We know at first hand the how frightening and isolating a diagnosis of PSC is for both the sufferer, their family and friends and the difficulty associated with having an uncertain future. That’s why Martine and I both volunteer for PSC Support and why I’m going to use my Kilimanjaro climb to raise awareness and funds for PSC Support. As a cause it simply couldn’t get any more personal for my family and I.

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Doctors in the Death Zone

I just caught a replay of BBC’s 2007 Horizon program “Doctors in the Death Zone” which followed a group of British intensive care clinicians researching the effects of hypoxia on the human body with a view to gaining new insight to help critically ill patients. Everest makes a pretty cool laboratory! If you’re quick and in the uk you can still catch the second part of the program on iPlayer.  The team is looking to revisit Everest in 2013 to do further research – more details on their web site

They said that 1 in 15 attempts to summit Everest result in a climber’s death and that often was associated to the affects of hypoxia. It was eye opening to see the affects of altitude and reduced oxygen on some of the climbers. Everest is over 29,000ft but even on Kilimanjaro’s slightly more modest 19,340ft slopes the affects of Acute Mountain Sickness (AMS) is apparently still felt by most climbers during their ascent. I’ll be doing more reading on this I think!


42, 14, and 4 – I Have Numerous Goals

Hotel Spa
Today Martine, my wife is representing PSC Support at a British Liver Trust event in Northamptonshire. Whilst she’s “working” at the BLT event I’m in our hotel room watching the Spa Belgium F1 GP qualifying on my iPad (gotta love Sky’s F1 coverage and their Sky Go mobile viewing BTW) and been researching online to find somewhere to go for a ride. I’ve also been thinking about my goals and motivations to climb Kili.

Tick Tock…
I haven’t booked the climb yet but my current thinking is to go in Sept ’13 by which time I’ll be 42. September next year gives me 12 months to get fit, prepare and fundraise along with the fact that Sept is still in the more desirable “dry season” in Tanzania. One of my motivations for the climb is certainly a desire for a new “project” to aim at and focus on. I do sometimes miss some of the recreational activities I used to do like my flying or skydiving but I found they didn’t balance with family life or studying for my MBA. With my studies completed in ’11 I think there might be some space for a little adventurous project like this. I know I’m not getting any younger so why not just crack on and do it now? I joked to Martine that doing “Kili” would be cheaper than buying a Porsche or many other stereotypical “mid life crisis” acts!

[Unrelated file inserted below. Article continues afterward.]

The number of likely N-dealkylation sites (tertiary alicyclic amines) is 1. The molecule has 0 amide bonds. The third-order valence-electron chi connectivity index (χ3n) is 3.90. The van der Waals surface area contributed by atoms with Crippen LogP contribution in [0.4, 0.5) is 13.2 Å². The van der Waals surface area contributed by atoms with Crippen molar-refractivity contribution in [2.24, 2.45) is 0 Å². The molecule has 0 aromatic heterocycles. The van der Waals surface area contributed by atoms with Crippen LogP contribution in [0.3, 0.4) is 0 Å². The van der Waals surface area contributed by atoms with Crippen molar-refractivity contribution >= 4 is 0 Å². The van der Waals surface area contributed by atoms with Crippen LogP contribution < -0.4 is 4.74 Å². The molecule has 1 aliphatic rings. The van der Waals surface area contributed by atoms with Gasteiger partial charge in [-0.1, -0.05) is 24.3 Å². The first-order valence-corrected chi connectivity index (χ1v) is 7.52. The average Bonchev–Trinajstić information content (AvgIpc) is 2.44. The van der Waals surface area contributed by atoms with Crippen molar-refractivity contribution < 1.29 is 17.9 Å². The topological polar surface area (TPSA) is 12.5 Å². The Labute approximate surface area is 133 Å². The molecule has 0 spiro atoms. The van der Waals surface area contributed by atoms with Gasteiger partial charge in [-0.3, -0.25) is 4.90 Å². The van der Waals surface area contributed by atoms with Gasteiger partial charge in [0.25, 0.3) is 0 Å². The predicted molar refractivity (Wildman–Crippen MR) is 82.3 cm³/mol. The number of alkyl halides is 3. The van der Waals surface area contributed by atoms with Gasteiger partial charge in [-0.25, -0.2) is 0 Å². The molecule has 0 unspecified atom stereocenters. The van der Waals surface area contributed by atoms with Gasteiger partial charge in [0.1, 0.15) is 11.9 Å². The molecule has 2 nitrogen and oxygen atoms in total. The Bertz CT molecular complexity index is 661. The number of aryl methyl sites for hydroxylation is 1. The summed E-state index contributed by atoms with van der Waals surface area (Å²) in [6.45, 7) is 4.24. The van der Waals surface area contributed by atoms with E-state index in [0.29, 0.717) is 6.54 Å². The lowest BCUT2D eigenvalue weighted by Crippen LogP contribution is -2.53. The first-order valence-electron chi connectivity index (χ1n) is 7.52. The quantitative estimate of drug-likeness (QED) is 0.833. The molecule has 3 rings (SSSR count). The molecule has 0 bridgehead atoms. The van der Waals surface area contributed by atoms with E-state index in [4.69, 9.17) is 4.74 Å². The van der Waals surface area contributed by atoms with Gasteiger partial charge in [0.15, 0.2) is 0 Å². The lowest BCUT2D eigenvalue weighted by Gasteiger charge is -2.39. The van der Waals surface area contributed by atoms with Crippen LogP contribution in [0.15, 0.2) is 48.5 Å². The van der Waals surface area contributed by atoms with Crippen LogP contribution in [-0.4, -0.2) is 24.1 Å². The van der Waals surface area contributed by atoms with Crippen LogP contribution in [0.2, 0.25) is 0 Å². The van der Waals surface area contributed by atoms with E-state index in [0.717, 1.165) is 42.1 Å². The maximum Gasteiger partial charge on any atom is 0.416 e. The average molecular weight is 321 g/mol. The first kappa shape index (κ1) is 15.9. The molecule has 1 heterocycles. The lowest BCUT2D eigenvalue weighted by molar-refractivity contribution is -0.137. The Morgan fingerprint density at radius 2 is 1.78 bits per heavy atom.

Lightening The Load
To paraphrase a joke from the English comedian Roy “chubby” brown: “I’m not fat; I just have a problem with my feet. I can’t keep them out of the pie shop”. Starting from a weight of around 17 Stone (108 KG) I have begun watching what I eat / drink as well as getting into some regular exercises as I’m going to need to lose some weight . I’m targeting myself to get down to 14 Stone ( 89 KG) for the climb. It would be nice to look in a mirror and feel a bit more positive about my body shape. Even at 14 stone weight my body mass index would be “overweight” but considerably more favourable that my current “obese” 😦

Cashing in
So whilst I clearly have some personal reasons to attempt Kilimanjaro I also see it at a chance to draw awareness and raise fund in support of those, such as Martine who suffer from Primary Sclerosing Cholangitis. PSC Support, the UK charity that helps anyone affected by PSC and raises money for research is a small, volunteer based organisation that has a big job to do. If I can help pull together £4K from my friends, colleagues, acquaintances, family or blog  vistitors then we can all make a tangible, positive difference to the work and research PSC Support does. There is a donate page on this site if you’d like to help, thanks.

Right, Jenson Button of McLaren has just got pole for tomorrow’s race so I’m happy chap and now off for a ride. Bye for now.